Use this URL to cite or link to this record in EThOS: https://ethos.bl.uk/OrderDetails.do?uin=uk.bl.ethos.744327
Title: Christian kinship : relatedness in Christian practice and moral thought
Author: Torrance, David Alan
ISNI:       0000 0004 7225 072X
Awarding Body: University of Cambridge
Current Institution: University of Cambridge
Date of Award: 2017
Availability of Full Text:
Access from EThOS:
Full text unavailable from EThOS. Restricted access.
Access from Institution:
Abstract:
Ideas of kinship play a significant role in structuring everyday life, and yet kinship has been neglected in Christian ethics, as well as moral philosophy and bioethics. Attention has been paid in these disciplines to the ethics of ‘family,’ but little regard has been paid to the fact that kinship is not a given, but is culturally contingent. The thesis seeks to remedy the neglect in recent Christian theological ethics by drawing on resources from the history of Christian thought and practice. It uses social anthropology both to unsettle the accounts of kinship used in Christian ethics, and to expose elements in Christian traditions of thought and practice relating to kinship. Notions of shared bodily substance, the house, gender and personhood recur cross-culturally in giving shape to kinship. By examining these four notions as they inform Christian thought and practice, a theological account is developed. Chapters dedicated to each of these four attempt to provide, in the first instance, a descriptive account of how the notion has structured Christian thought and practice in relation to kinship. Each chapter then turns, in the second instance, to a critical mode, offering a theological treatment of the chapter topic as it bears on kinship. The thesis concludes that kinship in Christ should be considered normatively primary for the Christian, but also that there are ways in which Christians have honoured this kinship in Christ by organising and playing out kinship on a smaller scale. In detailing the distinctively Christian organising principles that structure some practices of kinship ‘in miniature,’ another common practice – the special privileging of the blood tie in structuring kinship – is singled out for critique.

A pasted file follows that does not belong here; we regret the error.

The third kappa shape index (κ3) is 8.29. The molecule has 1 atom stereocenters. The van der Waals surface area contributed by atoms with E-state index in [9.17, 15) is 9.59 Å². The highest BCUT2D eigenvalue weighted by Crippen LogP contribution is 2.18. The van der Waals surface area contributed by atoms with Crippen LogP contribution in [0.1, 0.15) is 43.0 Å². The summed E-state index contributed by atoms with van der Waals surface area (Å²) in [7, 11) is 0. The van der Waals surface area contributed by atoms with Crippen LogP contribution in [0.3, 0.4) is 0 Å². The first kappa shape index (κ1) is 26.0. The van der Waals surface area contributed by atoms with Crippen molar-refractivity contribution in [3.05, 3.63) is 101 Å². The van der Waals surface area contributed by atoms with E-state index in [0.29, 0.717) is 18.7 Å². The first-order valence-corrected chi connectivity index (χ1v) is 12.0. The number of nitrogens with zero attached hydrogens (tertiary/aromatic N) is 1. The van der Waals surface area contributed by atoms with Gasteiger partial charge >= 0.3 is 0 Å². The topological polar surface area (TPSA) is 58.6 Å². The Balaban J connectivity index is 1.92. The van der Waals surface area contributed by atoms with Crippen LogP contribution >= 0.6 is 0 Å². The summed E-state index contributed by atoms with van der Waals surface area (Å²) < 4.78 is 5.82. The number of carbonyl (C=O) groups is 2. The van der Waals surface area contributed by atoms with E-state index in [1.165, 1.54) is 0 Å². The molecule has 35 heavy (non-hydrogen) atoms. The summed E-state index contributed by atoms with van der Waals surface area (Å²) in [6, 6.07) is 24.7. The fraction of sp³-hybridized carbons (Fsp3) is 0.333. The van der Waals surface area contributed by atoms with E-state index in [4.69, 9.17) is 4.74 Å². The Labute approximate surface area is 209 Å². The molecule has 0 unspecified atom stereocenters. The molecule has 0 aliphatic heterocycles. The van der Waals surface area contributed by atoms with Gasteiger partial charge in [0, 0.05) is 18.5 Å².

Supervisor: Banner, Michael Charles Sponsor: Church of England ; University of Cambridge
Qualification Name: Thesis (Ph.D.) Qualification Level: Doctoral
EThOS ID: uk.bl.ethos.744327  DOI:
Keywords: Theology ; Ethics ; Christian Ethics ; Kinship ; Relatedness ; Anthropology ; Blood ; House ; Gender ; Substance ; Personhood ; Richard Baxter ; St Benedict ; Augustine ; Karl Barth ; Family ; David Schneider ; Janet Carsten ; Michael Banner ; Martin Luther ; Puritans ; Late Antiquity ; Assisted Reproductive Technologies ; IVF ; L'Arche ; Monasticism ; Spiritual Kinship ; Baptism ; Eucharist ; Marriage ; Adoption ; Reproduction ; Bioethics
Share: